Keep your radio tuned and your ears open to your local NPR station for the next month or so, especially if you are a theatre professional. The network is doing a series over the next five weeks about the 75th anniversary of the regional theatre movement. In a piece that aired this morning, they provide a little bit of a preview of the topics they are going to hit on from the impact of Covid, to economic concerns, regional theatres as a feeder to Broadway and diversity, equity and inclusion efforts.
The short piece mentions many of the conversations and activities which have unfolded over the last few years, from the mass resignations at Victory Gardens Theatre; the “We See You White American Theater” statement; the viability of subscription model and questions about the utility of the non-profit governance structure:
Theaters also started rethinking subscription plans that prioritize well-off people who can purchase a season’s worth of prime seats in advance, while leaving everyone else scrambling for leftovers. And they began reconsidering the current, frustrating governance model at most non-profits, where theater artists must answer to a volunteer board of directors, often with little theater expertise, which has all of the authority and none of the accountability.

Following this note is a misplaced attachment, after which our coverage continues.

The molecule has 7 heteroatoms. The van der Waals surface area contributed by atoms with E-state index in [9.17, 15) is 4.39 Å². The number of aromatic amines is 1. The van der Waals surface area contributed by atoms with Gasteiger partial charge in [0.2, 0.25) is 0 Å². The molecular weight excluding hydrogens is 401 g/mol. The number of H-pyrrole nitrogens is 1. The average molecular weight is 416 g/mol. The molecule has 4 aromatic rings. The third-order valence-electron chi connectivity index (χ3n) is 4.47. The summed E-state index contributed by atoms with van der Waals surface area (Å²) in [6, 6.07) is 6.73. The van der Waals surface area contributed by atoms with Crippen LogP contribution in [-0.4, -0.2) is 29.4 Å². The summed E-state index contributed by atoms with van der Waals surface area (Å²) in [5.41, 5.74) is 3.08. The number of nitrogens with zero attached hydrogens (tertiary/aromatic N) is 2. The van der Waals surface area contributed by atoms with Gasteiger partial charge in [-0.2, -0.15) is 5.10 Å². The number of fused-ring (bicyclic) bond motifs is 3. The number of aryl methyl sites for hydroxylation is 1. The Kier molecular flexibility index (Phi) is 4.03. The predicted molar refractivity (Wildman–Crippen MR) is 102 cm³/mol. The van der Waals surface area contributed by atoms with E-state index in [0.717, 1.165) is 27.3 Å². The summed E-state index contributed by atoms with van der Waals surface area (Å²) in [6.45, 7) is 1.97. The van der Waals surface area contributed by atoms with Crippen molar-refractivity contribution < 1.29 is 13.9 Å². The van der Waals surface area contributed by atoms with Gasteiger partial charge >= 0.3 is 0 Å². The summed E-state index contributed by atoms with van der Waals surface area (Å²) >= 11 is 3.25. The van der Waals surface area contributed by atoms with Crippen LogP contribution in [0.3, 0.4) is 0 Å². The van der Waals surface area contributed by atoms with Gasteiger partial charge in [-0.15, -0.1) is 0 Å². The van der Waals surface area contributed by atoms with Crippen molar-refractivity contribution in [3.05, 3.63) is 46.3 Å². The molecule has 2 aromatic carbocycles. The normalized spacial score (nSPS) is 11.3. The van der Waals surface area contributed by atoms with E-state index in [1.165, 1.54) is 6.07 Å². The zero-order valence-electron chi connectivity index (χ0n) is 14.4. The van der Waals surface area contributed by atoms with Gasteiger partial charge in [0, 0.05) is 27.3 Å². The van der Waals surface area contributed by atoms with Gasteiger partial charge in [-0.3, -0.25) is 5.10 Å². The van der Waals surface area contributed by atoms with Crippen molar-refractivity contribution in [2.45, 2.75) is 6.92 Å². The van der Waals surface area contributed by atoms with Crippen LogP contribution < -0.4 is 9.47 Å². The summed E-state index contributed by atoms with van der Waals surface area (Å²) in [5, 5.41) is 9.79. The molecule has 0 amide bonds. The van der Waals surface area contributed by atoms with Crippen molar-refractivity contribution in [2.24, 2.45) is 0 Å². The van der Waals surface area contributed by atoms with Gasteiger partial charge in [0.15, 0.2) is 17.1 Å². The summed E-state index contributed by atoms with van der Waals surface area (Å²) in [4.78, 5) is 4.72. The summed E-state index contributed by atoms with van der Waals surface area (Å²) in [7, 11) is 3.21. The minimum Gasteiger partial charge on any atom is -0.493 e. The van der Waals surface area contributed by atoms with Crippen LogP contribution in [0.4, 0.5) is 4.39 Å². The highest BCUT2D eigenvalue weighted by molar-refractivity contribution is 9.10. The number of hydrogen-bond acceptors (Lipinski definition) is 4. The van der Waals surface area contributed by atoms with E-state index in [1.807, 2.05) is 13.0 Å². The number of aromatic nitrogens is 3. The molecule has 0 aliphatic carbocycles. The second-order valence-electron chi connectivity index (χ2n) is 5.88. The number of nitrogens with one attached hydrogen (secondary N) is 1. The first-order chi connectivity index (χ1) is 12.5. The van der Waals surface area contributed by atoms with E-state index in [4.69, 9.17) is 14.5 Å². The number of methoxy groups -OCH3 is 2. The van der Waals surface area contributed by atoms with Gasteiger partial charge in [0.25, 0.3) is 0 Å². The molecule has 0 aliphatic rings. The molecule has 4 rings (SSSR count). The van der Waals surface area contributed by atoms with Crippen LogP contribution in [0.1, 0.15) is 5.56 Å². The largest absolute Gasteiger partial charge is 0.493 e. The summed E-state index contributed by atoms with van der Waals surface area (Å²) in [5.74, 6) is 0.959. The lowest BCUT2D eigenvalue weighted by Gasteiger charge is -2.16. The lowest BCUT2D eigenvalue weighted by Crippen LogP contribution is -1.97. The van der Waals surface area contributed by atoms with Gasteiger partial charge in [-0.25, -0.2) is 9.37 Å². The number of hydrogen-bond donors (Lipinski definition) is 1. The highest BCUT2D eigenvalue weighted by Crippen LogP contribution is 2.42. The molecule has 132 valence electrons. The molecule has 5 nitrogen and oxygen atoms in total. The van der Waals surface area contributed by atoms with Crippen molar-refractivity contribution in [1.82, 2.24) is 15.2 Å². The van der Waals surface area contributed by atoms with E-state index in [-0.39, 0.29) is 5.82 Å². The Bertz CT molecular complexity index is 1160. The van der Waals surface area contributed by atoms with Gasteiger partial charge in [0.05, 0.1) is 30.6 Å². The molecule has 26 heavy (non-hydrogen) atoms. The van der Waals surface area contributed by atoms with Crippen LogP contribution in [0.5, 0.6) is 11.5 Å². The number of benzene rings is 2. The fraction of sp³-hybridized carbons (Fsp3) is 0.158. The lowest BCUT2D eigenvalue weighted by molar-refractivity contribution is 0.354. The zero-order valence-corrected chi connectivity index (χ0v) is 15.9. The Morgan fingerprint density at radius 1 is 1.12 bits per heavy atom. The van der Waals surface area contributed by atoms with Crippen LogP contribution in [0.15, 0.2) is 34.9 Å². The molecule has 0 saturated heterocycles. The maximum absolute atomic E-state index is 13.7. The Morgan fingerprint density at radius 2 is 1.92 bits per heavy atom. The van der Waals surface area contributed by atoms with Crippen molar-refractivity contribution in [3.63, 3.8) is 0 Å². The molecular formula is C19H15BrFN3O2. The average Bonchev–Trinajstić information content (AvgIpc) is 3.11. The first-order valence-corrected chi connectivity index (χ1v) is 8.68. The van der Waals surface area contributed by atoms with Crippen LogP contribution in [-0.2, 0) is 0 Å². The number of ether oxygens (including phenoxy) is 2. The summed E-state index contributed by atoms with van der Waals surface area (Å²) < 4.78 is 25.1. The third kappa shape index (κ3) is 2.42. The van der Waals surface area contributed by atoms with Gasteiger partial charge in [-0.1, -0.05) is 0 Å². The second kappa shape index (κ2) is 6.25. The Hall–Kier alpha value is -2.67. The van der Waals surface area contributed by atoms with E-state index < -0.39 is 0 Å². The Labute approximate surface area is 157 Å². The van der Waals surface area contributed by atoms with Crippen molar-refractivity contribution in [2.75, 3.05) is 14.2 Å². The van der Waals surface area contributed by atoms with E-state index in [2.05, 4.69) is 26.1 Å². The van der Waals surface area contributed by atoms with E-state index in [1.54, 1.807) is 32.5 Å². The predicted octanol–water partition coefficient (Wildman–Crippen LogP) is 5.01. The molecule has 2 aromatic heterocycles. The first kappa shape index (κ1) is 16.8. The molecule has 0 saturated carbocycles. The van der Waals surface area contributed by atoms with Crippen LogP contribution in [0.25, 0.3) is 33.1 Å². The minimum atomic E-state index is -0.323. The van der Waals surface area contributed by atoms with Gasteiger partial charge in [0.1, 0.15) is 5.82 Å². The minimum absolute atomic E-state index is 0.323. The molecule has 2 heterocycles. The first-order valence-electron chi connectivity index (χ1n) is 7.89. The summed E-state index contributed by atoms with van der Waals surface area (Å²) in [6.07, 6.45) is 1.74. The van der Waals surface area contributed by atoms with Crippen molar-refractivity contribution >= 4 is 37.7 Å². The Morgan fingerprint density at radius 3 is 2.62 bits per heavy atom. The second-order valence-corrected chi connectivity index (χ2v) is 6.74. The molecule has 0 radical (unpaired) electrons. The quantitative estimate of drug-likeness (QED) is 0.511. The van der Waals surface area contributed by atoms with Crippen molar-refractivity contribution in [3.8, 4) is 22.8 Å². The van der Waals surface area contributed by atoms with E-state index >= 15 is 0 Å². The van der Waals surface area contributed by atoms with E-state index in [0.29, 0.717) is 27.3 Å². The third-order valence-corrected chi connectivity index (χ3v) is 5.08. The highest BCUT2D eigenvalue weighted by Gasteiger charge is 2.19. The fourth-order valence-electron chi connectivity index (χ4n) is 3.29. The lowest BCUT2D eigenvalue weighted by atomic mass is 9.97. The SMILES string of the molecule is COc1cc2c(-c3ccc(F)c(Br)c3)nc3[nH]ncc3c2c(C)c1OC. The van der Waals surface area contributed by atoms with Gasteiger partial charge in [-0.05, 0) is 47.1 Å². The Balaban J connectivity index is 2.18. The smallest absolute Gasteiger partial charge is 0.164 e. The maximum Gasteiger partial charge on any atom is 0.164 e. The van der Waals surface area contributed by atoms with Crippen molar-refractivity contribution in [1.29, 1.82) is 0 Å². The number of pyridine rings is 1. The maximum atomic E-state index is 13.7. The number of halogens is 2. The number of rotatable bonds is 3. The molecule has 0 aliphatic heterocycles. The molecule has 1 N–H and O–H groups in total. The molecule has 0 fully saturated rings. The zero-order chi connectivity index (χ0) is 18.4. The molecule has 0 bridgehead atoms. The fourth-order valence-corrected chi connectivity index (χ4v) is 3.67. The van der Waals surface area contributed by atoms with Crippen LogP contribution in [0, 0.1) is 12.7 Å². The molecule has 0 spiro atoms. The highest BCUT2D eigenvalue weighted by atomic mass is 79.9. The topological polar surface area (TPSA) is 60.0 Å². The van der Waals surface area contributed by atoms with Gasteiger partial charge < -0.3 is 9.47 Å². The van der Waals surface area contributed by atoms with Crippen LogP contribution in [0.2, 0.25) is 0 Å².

It may be useful to have these topics discussed by an outlet outside of the usual theatre channels. Being able to point to NPR stories may end up being like the consultant effect where an outside “expert” repeats everything internal staff has been saying resulting in decisions to mobilize to achieve important goals.
Most board members and patrons don’t read American Theatre and related information sources, but many do listen to NPR and find it a credible information source. The NPR series can provide an entree for conversation or simply raise awareness among the greater community involved with arts and cultural entities around the country.